Amongst the UK Government's myriad "no deal" technical notices is the one dated 12 October 2018 and entitled : "Structuring your business if there's no Brexit deal".

The 8 page notice in question gives some useful information concerning the structuring of cross- border mergers and acquisitions  in the event of a "no deal" Brexit and also describes the UK specific legal entities which will replace some specialist forms of EU corporate vehicle in the UK, including the European Economic Interest Grouping and the so-called European "Societas Europaea" ( a form of European Public Limited Liability Company) which, where they have been registered before "exit day" (29th March 2019 at 11pm UK time), will be replaced by the UK Economic Interest Grouping and the UK Societas respectively.

All the guidance in the notice seems quite clear and logical and unexceptional until one comes to a small two sentence paragraph on page 5 of the notice, which states as follows:-

"UK companies and limited liability partnerships that have their central administration or principal place of business in certain EU member states may no longer have their limited liability recognised. This is the case in certain jurisdictions that operate the "real seat" principle of incorporation."

Wow! Can it really be the case that a UK-incorporated limited company which has its "real seat" ( ie its management and control centre) elsewhere in the European Union in jurisdictions which operate the "real seat" principle of  incorporation ( such as France or Germany) be at risk of not having its limited liability of shareholders not recognised by the courts of those jurisdictions? It is possible that there is  indeed such a risk and the limited liability principle will not be  recognised there.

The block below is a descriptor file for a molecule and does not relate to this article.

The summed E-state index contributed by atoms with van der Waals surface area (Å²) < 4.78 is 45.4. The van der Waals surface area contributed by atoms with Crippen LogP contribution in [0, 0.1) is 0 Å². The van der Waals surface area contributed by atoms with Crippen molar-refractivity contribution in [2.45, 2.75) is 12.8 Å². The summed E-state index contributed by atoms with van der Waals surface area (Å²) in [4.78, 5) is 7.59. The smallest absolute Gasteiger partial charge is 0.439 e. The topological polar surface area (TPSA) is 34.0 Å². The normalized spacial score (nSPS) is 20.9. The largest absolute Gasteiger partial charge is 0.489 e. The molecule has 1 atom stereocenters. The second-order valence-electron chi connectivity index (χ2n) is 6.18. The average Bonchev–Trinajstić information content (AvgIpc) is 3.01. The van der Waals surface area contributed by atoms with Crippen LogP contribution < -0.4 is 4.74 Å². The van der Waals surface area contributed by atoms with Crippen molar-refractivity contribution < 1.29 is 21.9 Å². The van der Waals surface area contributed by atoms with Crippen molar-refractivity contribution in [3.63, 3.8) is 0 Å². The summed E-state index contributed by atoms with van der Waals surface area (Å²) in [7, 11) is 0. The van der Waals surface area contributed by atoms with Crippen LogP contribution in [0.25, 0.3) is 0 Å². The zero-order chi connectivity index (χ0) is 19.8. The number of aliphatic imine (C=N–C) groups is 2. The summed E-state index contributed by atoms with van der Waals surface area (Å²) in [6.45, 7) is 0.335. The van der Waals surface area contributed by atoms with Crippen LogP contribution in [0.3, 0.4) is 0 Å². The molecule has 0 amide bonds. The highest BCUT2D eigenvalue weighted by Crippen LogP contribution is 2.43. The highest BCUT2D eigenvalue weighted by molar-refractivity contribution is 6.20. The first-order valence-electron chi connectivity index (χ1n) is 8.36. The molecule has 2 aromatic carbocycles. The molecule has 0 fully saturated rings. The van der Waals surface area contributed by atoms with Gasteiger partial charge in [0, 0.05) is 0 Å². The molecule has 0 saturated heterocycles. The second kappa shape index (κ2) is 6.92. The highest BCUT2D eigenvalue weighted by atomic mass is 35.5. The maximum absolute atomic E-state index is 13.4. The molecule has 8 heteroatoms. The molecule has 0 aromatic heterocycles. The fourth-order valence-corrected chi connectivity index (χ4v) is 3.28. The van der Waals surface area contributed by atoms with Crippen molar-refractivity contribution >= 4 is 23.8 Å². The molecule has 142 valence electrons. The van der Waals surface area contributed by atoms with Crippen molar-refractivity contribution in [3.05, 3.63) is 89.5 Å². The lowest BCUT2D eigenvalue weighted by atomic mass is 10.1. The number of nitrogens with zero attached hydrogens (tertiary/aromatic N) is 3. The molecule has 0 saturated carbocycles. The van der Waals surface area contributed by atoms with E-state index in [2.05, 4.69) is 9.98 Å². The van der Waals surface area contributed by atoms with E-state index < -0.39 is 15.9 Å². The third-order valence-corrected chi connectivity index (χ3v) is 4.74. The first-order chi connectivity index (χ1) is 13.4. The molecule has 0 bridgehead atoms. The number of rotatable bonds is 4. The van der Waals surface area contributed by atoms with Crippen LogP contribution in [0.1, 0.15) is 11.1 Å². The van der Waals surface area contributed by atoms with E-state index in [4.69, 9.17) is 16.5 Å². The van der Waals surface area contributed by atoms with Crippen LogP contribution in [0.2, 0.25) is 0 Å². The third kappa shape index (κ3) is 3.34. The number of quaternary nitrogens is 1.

In a judgement of the European Court of Justice ("the ECJ") dated 5 November 2002 in the case referred from the German courts in the matter of "Uberseering NV and Nordic Construction Company Baumanagement GmbH" ( Case C-208/00), the ECJ appears to have held that it was contrary to the freedom of establishment principle of EU law for an EU member state to deny legal personality and limited liability (and standing to sue or be sued in courts) to a company formed in an EU member stare which moves its central place of administration to another EU member state.

The concern is that following a "no deal" Brexit,  the UK 's new status as "third country" will cause the "real seat" principle to be re-applied in  jurisdictions such as France or Germany to UK - incorporated companies which are managed and controlled from France or Germany with the consequent denial of limited liability.

This  could have serious implications for international business and at the very least leads to the obvious conclusion that particular  care should be taken over structuring  UK-EU cross- border  business operations in the event of a "no deal" Brexit.

This unfortunate situation may produce new work for professional advisors but does not seem good either for the UK or Europe.